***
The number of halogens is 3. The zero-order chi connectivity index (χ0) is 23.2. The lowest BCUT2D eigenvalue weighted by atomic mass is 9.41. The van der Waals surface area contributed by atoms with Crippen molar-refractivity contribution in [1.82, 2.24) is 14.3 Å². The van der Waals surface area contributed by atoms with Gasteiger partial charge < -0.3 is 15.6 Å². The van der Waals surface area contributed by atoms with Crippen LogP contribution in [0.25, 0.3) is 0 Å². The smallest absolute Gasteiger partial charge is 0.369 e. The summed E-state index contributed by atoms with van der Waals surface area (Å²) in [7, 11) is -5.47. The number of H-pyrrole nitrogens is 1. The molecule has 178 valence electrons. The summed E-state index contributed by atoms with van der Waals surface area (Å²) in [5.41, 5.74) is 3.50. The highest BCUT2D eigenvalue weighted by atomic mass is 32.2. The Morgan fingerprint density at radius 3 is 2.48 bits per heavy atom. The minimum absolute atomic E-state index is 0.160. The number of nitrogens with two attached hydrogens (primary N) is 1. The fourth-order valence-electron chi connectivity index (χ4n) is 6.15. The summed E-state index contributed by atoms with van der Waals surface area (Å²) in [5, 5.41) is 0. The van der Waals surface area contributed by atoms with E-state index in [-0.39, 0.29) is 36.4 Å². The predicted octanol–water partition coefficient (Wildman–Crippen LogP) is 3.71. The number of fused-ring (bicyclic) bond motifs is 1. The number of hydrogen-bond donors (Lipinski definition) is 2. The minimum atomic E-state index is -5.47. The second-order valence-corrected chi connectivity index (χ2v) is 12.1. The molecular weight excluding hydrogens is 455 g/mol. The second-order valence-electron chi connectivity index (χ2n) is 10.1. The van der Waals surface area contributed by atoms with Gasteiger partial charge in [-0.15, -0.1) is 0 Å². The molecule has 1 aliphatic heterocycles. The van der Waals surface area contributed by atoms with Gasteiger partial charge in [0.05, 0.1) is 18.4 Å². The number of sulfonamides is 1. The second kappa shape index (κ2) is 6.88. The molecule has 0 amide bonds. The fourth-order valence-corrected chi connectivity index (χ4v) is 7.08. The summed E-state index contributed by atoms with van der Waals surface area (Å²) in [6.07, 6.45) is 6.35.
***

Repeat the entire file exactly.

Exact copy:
The number of halogens is 3. The zero-order chi connectivity index (χ0) is 23.2. The lowest BCUT2D eigenvalue weighted by atomic mass is 9.41. The van der Waals surface area contributed by atoms with Crippen molar-refractivity contribution in [1.82, 2.24) is 14.3 Å². The van der Waals surface area contributed by atoms with Gasteiger partial charge < -0.3 is 15.6 Å². The van der Waals surface area contributed by atoms with Crippen LogP contribution in [0.25, 0.3) is 0 Å². The smallest absolute Gasteiger partial charge is 0.369 e. The summed E-state index contributed by atoms with van der Waals surface area (Å²) in [7, 11) is -5.47. The number of H-pyrrole nitrogens is 1. The molecule has 178 valence electrons. The summed E-state index contributed by atoms with van der Waals surface area (Å²) in [5.41, 5.74) is 3.50. The highest BCUT2D eigenvalue weighted by atomic mass is 32.2. The Morgan fingerprint density at radius 3 is 2.48 bits per heavy atom. The minimum absolute atomic E-state index is 0.160. The number of nitrogens with two attached hydrogens (primary N) is 1. The fourth-order valence-electron chi connectivity index (χ4n) is 6.15. The summed E-state index contributed by atoms with van der Waals surface area (Å²) in [5, 5.41) is 0. The van der Waals surface area contributed by atoms with E-state index in [-0.39, 0.29) is 36.4 Å². The predicted octanol–water partition coefficient (Wildman–Crippen LogP) is 3.71. The number of fused-ring (bicyclic) bond motifs is 1. The number of hydrogen-bond donors (Lipinski definition) is 2. The minimum atomic E-state index is -5.47. The second-order valence-corrected chi connectivity index (χ2v) is 12.1. The molecular weight excluding hydrogens is 455 g/mol. The second-order valence-electron chi connectivity index (χ2n) is 10.1. The van der Waals surface area contributed by atoms with Gasteiger partial charge in [-0.15, -0.1) is 0 Å². The molecule has 1 aliphatic heterocycles. The van der Waals surface area contributed by atoms with Gasteiger partial charge in [0.05, 0.1) is 18.4 Å². The number of sulfonamides is 1. The second kappa shape index (κ2) is 6.88. The molecule has 0 amide bonds. The fourth-order valence-corrected chi connectivity index (χ4v) is 7.08. The summed E-state index contributed by atoms with van der Waals surface area (Å²) in [6.07, 6.45) is 6.35.